According to the documentary, Freeman began corresponding with Manson through letters and phone calls in 2011. At the time, Freeman said he wrote a book titled “Knocking Out the Devil,” which discussed his upbringing.
“He said some friends reach out to me first,” alleged Freeman. “He read my book…. He first told me, ‘So you think you can knock the devil out of me?’ Then he starts laughing.”
But when asked what his conversations were like, Freeman shot back, “I don’t want to get into that right now.” After pressed on why he was willing to speak with Manson, he responded, “Well, because there was no one else there. And he’s family. That’s why.”
In 2018, Newsweek reported at least three people claimed they had a legal right to Manson’s body, including another man claiming to be his long-lost son, as well as a prison pen pal named Michael Channels. However, a Bakersfield, Calif., county court commissioner ruled that Freeman is determined to be the surviving competent adult next of kin. Kern County commissioner Alisa R. Knight added that “no sufficient probative evidence was provided to this court to refute Freeman’s claims.”
“You have to look at the evidence they have to make the claim,” said Freeman. “It was a journey of paperwork, but it’s God’s will on how this plays out, not mine.”
The Los Angeles Times also reported that Freeman told a judge he would not agree to a DNA test to determine the validity of his claim unless ordered to do so by the court. The test was sought out by Channels, who claimed Manson left everything to him. But Freeman maintained that a 2002 will Channels alleged he possessed is a forgery. Freeman said he would take the test if the judge orders it because he is convinced of his bloodline.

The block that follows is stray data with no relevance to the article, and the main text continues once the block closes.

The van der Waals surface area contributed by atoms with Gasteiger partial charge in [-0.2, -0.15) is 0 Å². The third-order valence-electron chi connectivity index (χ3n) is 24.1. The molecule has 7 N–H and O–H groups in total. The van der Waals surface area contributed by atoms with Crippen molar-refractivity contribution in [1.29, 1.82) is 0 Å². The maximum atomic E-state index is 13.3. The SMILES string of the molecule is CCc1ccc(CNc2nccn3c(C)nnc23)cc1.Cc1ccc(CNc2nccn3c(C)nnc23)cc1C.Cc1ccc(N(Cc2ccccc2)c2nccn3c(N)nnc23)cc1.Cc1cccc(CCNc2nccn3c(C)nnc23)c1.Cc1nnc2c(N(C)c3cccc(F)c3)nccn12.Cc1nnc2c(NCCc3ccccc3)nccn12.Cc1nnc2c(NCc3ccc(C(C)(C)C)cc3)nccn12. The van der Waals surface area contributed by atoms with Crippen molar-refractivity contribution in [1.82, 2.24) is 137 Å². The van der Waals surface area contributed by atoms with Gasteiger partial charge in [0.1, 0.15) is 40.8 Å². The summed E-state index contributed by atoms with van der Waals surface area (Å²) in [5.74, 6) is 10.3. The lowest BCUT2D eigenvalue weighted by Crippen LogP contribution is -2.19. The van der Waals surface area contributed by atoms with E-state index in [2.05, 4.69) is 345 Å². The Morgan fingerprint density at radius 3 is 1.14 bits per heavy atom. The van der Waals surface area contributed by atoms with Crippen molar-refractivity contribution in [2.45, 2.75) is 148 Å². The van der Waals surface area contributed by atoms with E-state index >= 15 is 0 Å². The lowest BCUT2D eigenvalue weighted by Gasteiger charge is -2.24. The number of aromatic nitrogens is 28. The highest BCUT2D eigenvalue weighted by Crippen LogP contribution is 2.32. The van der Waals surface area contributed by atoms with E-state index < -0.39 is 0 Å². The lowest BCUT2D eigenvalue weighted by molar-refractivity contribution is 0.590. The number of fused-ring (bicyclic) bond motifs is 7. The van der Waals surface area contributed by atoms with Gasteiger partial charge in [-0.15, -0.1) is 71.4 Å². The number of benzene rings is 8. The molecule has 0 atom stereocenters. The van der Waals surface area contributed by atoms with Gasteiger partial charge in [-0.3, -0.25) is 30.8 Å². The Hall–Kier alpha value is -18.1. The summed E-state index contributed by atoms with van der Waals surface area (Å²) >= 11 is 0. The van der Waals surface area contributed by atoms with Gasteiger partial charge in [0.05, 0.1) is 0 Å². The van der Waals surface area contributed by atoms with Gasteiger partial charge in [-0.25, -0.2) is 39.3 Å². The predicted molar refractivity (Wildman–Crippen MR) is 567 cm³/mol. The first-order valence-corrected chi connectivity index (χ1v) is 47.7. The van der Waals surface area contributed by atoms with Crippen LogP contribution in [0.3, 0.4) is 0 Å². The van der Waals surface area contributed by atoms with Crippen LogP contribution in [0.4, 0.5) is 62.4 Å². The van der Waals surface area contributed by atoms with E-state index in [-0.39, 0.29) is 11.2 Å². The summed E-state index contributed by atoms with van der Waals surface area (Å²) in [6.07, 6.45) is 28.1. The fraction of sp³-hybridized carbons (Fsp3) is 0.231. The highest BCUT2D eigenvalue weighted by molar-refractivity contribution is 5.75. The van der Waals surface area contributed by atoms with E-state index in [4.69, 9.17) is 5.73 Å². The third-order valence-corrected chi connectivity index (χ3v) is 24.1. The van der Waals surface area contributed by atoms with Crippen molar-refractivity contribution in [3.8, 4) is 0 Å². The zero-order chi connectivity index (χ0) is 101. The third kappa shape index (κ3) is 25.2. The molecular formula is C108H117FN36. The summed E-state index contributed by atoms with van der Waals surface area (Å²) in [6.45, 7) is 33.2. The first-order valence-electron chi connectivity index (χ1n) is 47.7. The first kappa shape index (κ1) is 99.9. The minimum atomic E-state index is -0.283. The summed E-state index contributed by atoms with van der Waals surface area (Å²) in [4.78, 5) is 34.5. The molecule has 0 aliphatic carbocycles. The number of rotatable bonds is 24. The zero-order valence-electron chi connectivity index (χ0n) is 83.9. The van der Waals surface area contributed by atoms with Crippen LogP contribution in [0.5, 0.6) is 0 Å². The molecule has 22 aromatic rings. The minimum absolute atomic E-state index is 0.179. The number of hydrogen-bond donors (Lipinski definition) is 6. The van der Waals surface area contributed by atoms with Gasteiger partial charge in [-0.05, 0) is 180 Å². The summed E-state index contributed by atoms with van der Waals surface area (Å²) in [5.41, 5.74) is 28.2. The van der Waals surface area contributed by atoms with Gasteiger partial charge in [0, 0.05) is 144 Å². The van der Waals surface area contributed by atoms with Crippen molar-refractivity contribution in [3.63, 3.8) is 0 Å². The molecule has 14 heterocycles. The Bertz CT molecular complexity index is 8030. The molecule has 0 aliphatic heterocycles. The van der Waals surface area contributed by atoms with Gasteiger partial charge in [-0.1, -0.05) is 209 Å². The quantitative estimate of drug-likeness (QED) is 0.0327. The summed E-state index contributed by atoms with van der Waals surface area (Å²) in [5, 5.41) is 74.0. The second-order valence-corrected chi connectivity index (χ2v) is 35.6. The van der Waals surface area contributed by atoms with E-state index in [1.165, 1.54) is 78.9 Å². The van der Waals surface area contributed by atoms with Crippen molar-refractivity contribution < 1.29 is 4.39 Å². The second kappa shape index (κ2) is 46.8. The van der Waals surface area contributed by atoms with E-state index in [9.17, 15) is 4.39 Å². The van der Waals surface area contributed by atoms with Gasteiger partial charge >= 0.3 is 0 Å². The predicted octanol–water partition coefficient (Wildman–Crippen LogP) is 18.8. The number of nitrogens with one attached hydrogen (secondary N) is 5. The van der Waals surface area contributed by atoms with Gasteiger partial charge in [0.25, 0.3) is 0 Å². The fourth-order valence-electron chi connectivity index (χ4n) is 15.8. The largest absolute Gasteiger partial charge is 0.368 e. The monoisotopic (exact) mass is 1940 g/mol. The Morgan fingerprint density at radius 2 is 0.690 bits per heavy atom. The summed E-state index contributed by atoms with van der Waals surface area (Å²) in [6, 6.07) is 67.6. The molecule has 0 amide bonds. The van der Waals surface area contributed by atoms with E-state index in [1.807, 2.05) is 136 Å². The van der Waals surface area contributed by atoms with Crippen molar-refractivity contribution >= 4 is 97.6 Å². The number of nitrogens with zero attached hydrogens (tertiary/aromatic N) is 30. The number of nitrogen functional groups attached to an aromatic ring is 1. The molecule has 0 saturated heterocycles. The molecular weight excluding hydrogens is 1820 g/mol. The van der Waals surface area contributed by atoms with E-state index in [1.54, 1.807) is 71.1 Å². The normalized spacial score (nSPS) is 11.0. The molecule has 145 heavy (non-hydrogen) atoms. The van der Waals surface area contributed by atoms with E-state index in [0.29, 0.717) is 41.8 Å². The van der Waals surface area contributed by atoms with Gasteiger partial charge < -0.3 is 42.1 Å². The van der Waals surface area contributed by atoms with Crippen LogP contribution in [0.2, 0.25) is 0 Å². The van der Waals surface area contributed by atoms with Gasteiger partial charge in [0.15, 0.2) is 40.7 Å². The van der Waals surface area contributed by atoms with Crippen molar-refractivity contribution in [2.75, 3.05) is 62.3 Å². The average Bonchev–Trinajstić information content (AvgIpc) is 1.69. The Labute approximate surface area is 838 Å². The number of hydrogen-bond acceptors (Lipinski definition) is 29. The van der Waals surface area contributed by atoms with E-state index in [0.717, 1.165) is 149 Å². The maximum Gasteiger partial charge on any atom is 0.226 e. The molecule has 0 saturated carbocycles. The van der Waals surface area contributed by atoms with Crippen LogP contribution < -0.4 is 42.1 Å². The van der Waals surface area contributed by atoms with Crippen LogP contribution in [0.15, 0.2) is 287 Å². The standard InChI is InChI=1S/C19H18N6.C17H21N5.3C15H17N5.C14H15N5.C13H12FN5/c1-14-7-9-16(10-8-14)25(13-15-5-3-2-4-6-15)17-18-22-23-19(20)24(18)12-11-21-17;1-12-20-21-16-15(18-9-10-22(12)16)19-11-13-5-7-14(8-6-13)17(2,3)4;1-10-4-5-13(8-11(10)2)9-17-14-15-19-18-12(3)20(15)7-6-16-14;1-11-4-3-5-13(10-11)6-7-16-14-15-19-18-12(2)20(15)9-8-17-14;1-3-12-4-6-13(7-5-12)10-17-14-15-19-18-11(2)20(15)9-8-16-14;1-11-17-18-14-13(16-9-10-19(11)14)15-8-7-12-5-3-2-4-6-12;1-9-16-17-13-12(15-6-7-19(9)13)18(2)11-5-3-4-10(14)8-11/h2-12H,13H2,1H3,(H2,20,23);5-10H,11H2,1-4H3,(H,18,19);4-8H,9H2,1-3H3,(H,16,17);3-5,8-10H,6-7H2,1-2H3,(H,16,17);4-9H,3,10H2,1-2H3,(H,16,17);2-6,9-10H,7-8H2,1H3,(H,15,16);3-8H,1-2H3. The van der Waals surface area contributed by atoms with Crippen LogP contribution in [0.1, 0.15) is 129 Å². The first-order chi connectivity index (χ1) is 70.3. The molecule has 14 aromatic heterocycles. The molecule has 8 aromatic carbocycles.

“As we went through each court hearing, the evidence of where my father and I are bonded together legally through our paperwork, [like] social security when he passed,” said Freeman. “I gave all of my paperwork to my attorney when this started… My mother found original documents for child support and death benefits. That’s what I stood on. I stood on the relationship I had with my father, Charles Manson Jr. That’s what I’ve known all my life. If that’s good enough for the court system — if they wanted me to, they would have had me do it.”
Manson’s funeral was filmed for the Reelz documentary before his ashes were scattered in California. Freeman said he wanted to give his grandfather, regardless of his notoriety, a proper send-off. He hopes the documentary will finally set the record straight about his unusual upbringing so that he can finally move on with his life.
“If you have a belief in our God… you know we walk through this life and try to do the right thing,” he explained. “And it was the right thing for me to take that next step in my life and accepting my grandfather into my life. This is my story. And it was an experience that I would never give up. I found answers about my family that I needed to know personally. And you only have one family. There’s no one else there. It was a no-brainer for me. That’s just what you do.”
"Charles Manson: The Funeral" airs April 13 at 8 p.m. on Reelz. The Associated Press contributed to this report.